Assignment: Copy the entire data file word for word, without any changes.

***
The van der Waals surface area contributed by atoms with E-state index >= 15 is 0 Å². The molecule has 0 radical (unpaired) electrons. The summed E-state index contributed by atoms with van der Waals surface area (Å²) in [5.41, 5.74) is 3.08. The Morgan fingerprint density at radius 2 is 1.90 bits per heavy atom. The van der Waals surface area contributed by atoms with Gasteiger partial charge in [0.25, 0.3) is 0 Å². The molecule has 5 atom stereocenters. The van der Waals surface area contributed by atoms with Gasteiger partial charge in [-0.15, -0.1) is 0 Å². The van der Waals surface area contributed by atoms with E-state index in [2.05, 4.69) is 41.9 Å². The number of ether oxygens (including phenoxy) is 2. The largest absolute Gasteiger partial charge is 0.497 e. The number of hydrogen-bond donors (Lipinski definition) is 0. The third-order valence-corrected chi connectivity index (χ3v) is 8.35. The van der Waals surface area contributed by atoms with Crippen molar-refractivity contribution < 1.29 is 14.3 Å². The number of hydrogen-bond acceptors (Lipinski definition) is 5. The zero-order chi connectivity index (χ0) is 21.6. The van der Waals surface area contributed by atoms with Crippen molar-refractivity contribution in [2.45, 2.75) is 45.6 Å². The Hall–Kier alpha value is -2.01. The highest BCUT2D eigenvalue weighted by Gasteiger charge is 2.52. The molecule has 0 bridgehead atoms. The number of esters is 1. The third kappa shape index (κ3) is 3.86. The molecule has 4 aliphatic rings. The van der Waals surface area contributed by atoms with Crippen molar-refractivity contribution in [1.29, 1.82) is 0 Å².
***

The van der Waals surface area contributed by atoms with E-state index >= 15 is 0 Å². The molecule has 0 radical (unpaired) electrons. The summed E-state index contributed by atoms with van der Waals surface area (Å²) in [5.41, 5.74) is 3.08. The Morgan fingerprint density at radius 2 is 1.90 bits per heavy atom. The van der Waals surface area contributed by atoms with Gasteiger partial charge in [0.25, 0.3) is 0 Å². The molecule has 5 atom stereocenters. The van der Waals surface area contributed by atoms with Gasteiger partial charge in [-0.15, -0.1) is 0 Å². The van der Waals surface area contributed by atoms with E-state index in [2.05, 4.69) is 41.9 Å². The number of ether oxygens (including phenoxy) is 2. The largest absolute Gasteiger partial charge is 0.497 e. The number of hydrogen-bond donors (Lipinski definition) is 0. The third-order valence-corrected chi connectivity index (χ3v) is 8.35. The van der Waals surface area contributed by atoms with Crippen molar-refractivity contribution < 1.29 is 14.3 Å². The number of hydrogen-bond acceptors (Lipinski definition) is 5. The zero-order chi connectivity index (χ0) is 21.6. The van der Waals surface area contributed by atoms with Crippen molar-refractivity contribution in [2.45, 2.75) is 45.6 Å². The Hall–Kier alpha value is -2.01. The highest BCUT2D eigenvalue weighted by Gasteiger charge is 2.52. The molecule has 0 bridgehead atoms. The number of esters is 1. The third kappa shape index (κ3) is 3.86. The molecule has 4 aliphatic rings. The van der Waals surface area contributed by atoms with Crippen molar-refractivity contribution in [1.29, 1.82) is 0 Å².